Deaf persons can now use a 9-1-1 text service

Deaf, deaf-blind, hard-of-hearing or speech impaired (DHHSI) persons will now be able to contact 9-1-1 through a specialized text service.

Deaf, deaf-blind, hard-of-hearing or speech impaired (DHHSI) persons living within the Regional District of Bulkley-Nechako will now be able to contact 9-1-1 through a specialized text service.

The so-called ‘text with 9-1-1’ service, provided by E-Comm, will help DHHSI persons communicate with police, fire and ambulance call-takers via text during an emergency.

Andrea Palmer, vice president of the Northern B.C. Family Hearing Society, said the new service brings DHHSI persons the ability to communicate in the same way that anyone else can in emergency situations.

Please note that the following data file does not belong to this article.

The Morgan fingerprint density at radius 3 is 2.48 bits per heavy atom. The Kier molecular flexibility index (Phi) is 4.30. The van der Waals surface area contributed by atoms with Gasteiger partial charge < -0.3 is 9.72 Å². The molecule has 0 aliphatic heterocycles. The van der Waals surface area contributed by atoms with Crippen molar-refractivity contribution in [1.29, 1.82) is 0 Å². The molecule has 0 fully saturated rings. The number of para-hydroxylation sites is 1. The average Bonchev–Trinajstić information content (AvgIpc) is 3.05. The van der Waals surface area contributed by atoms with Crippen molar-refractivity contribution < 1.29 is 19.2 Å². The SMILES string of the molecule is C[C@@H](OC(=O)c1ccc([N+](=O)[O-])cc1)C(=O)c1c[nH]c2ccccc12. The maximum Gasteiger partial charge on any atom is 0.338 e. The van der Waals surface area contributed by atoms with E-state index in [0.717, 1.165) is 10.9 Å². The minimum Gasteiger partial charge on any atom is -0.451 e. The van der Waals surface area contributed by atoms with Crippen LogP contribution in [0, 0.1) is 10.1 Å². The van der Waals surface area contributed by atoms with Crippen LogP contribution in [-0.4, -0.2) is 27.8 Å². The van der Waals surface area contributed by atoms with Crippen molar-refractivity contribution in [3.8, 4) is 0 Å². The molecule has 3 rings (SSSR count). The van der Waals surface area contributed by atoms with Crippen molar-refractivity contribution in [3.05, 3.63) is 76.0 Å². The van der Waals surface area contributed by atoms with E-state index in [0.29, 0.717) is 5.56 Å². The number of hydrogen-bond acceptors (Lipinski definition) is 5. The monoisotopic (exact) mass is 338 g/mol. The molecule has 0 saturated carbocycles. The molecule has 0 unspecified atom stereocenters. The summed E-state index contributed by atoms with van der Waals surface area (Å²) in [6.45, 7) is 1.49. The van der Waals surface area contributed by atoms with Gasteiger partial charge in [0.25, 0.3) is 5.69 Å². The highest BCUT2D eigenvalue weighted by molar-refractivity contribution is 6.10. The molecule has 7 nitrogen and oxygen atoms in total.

“This service is also a game changer for first responders to DHHSI people,” she said. “Now our children and families can communicate the enhanced information that can save lives in emergencies.”

The specialized technology was developed by Canada’s telecommunications services providers and is available only in select parts of the country.

In order to use this service, DHHSI persons must pre-register their cellphone with their wireless carrier. E-Comm points out that this service is only available to the DHHSI community. Text messages sent directly to the digits ‘9-1-1’ do not reach emergency services anywhere in Canada. Text with 9-1-1 for the public-at-large is anticipated in the future as the nationwide 9-1-1 infrastructure evolves.

Members of the DHHSI community should visit www. textwith911.ca to register their cellphones with their wireless service provider and to learn more about how the system works.

 

Houston Today